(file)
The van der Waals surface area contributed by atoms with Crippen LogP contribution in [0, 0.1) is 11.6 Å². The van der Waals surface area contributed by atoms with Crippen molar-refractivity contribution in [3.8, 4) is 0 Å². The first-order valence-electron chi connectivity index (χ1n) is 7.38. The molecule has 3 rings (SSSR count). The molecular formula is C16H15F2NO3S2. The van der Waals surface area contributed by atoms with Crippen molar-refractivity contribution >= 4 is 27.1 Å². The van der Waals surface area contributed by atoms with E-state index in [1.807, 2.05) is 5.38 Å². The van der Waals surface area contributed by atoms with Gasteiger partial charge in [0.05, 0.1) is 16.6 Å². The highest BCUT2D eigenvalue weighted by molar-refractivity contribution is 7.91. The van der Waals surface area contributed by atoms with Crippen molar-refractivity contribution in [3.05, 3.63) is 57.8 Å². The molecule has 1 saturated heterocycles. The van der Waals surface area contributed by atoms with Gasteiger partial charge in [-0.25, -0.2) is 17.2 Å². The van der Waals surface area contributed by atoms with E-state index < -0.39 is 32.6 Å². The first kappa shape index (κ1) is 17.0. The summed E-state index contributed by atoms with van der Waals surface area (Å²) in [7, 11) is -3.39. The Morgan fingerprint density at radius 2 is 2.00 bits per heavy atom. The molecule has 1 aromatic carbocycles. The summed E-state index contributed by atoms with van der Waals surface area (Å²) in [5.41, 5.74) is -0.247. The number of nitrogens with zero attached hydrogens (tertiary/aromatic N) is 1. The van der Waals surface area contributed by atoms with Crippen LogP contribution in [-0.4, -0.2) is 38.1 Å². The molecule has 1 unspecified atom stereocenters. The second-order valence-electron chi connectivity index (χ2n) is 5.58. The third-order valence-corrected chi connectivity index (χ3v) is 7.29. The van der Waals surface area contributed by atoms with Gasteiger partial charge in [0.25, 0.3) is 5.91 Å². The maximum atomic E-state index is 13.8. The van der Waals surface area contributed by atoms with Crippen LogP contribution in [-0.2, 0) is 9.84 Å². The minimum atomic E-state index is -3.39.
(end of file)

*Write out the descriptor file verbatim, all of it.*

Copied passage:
The van der Waals surface area contributed by atoms with Crippen LogP contribution in [0, 0.1) is 11.6 Å². The van der Waals surface area contributed by atoms with Crippen molar-refractivity contribution in [3.8, 4) is 0 Å². The first-order valence-electron chi connectivity index (χ1n) is 7.38. The molecule has 3 rings (SSSR count). The molecular formula is C16H15F2NO3S2. The van der Waals surface area contributed by atoms with Crippen molar-refractivity contribution >= 4 is 27.1 Å². The van der Waals surface area contributed by atoms with E-state index in [1.807, 2.05) is 5.38 Å². The van der Waals surface area contributed by atoms with Gasteiger partial charge in [0.05, 0.1) is 16.6 Å². The highest BCUT2D eigenvalue weighted by molar-refractivity contribution is 7.91. The van der Waals surface area contributed by atoms with Crippen molar-refractivity contribution in [3.05, 3.63) is 57.8 Å². The molecule has 1 saturated heterocycles. The van der Waals surface area contributed by atoms with Gasteiger partial charge in [-0.25, -0.2) is 17.2 Å². The van der Waals surface area contributed by atoms with E-state index < -0.39 is 32.6 Å². The first kappa shape index (κ1) is 17.0. The summed E-state index contributed by atoms with van der Waals surface area (Å²) in [7, 11) is -3.39. The Morgan fingerprint density at radius 2 is 2.00 bits per heavy atom. The molecule has 1 aromatic carbocycles. The summed E-state index contributed by atoms with van der Waals surface area (Å²) in [5.41, 5.74) is -0.247. The number of nitrogens with zero attached hydrogens (tertiary/aromatic N) is 1. The van der Waals surface area contributed by atoms with Crippen LogP contribution in [-0.4, -0.2) is 38.1 Å². The molecule has 1 unspecified atom stereocenters. The second-order valence-electron chi connectivity index (χ2n) is 5.58. The third-order valence-corrected chi connectivity index (χ3v) is 7.29. The van der Waals surface area contributed by atoms with Gasteiger partial charge in [0.25, 0.3) is 5.91 Å². The maximum atomic E-state index is 13.8. The van der Waals surface area contributed by atoms with Crippen LogP contribution in [-0.2, 0) is 9.84 Å². The minimum atomic E-state index is -3.39.